In 2017, Stedelijk Museum Amsterdam and Sonic Acts initiated a long-term research trajectory dedicated to the lesser-known pioneers of sound art. The first stage of this collaboration activated the archives of American composer and sound artist Maryanne Amacher (1938–2009). The second project included a tribute to the work and musical ideas of Martin Bartlett (1939–93) in the commissioned film by Luke Fowler.
The new collaboration is an exhibition and a new sound piece and performance by the Swedish composer, philosopher, poet, mathematician, and visual artist Catherine Christer Hennix (1948). Although she is best known as a sound artist, she has also produced a body of visual art that crosses the boundaries between painting, sculpture, and anti-art – what Hennix calls Epistemic Art.
As a part of her retrospective exhibition Catherine Christer Hennix: Traversée du Fantasme – the first museum solo exhibition in over forty years – on 16 and 17 February 2018, she will present a world premiere of her new composition Blue(s) in Green to the 31 Limit with Benjamin Duboc, Rozemarie Heggen, Hilary Jeffery, and Marcus Pal. The work elaborates on concepts of space – specifically attempting to halt our experience of space-based phenomena – and continues the musician’s ongoing experiments in micro-tonality, just intonation and the space of sound. On 18 February, Marcus Boon will discuss Hennix’s work in a Symposium at the Stedelijk’s Teijin Auditorium.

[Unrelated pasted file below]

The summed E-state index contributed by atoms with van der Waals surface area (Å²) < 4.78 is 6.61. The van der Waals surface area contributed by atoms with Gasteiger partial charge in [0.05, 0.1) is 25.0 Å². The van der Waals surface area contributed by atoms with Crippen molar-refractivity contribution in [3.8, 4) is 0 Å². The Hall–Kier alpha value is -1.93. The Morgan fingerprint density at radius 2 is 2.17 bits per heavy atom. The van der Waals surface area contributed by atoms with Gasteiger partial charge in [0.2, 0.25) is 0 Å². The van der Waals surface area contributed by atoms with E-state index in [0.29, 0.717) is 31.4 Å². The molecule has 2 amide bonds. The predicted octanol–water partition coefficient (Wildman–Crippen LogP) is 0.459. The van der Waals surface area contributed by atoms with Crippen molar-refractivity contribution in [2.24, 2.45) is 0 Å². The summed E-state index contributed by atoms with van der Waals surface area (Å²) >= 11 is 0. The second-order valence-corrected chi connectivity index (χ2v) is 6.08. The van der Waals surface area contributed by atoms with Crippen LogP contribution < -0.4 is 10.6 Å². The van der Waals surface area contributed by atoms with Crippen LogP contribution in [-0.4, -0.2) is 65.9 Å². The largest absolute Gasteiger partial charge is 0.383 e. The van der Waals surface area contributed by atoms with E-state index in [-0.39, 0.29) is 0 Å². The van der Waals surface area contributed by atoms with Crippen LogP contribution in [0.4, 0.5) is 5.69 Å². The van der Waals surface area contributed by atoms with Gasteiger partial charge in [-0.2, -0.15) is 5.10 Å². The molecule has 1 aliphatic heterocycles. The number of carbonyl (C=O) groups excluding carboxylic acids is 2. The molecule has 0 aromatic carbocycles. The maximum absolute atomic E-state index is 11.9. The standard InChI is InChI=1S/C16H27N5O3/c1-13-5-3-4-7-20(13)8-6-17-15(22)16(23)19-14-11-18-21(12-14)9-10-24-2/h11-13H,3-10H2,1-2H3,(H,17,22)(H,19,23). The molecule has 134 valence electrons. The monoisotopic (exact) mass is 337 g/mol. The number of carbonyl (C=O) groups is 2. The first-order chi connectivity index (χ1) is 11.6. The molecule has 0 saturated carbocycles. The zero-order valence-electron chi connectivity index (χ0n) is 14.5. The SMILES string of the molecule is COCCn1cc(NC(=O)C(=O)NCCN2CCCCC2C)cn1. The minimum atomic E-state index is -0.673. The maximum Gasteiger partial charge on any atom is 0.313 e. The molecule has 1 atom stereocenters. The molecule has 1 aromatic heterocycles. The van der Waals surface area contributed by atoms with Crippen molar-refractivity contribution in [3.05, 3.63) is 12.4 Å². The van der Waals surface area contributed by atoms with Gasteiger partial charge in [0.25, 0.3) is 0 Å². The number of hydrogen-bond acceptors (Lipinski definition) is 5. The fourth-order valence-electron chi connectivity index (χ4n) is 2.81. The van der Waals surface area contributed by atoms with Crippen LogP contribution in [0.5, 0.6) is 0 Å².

The exhibition is curated by Karen Archey, Curator of Contemporary Art and Time-based Media at the Stedelijk Museum Amsterdam, and Lawrence Kumpf, Artistic Director of Blank Forms, a non-profit organization dedicated to supporting emerging and underrepresented artists working in time-based media.
The performance Blue(s) in Green to the 31 Limit and the exhibition Catherine Christer Hennix: Traversée du Fantasme are organised by Stedelijk Museum Amsterdam in collaboration with Sonic Acts as part of their collaborative mission to diversify the canon of sound art.
Part of Re-Imagine Europe, co-funded by the Creative Europe programme of the European Union.
Catherine Christer Hennix, Algebra w/ Domains, acrylic paint on canvas, dyptich, total dimensions 200 x 500 cm, 1973-1991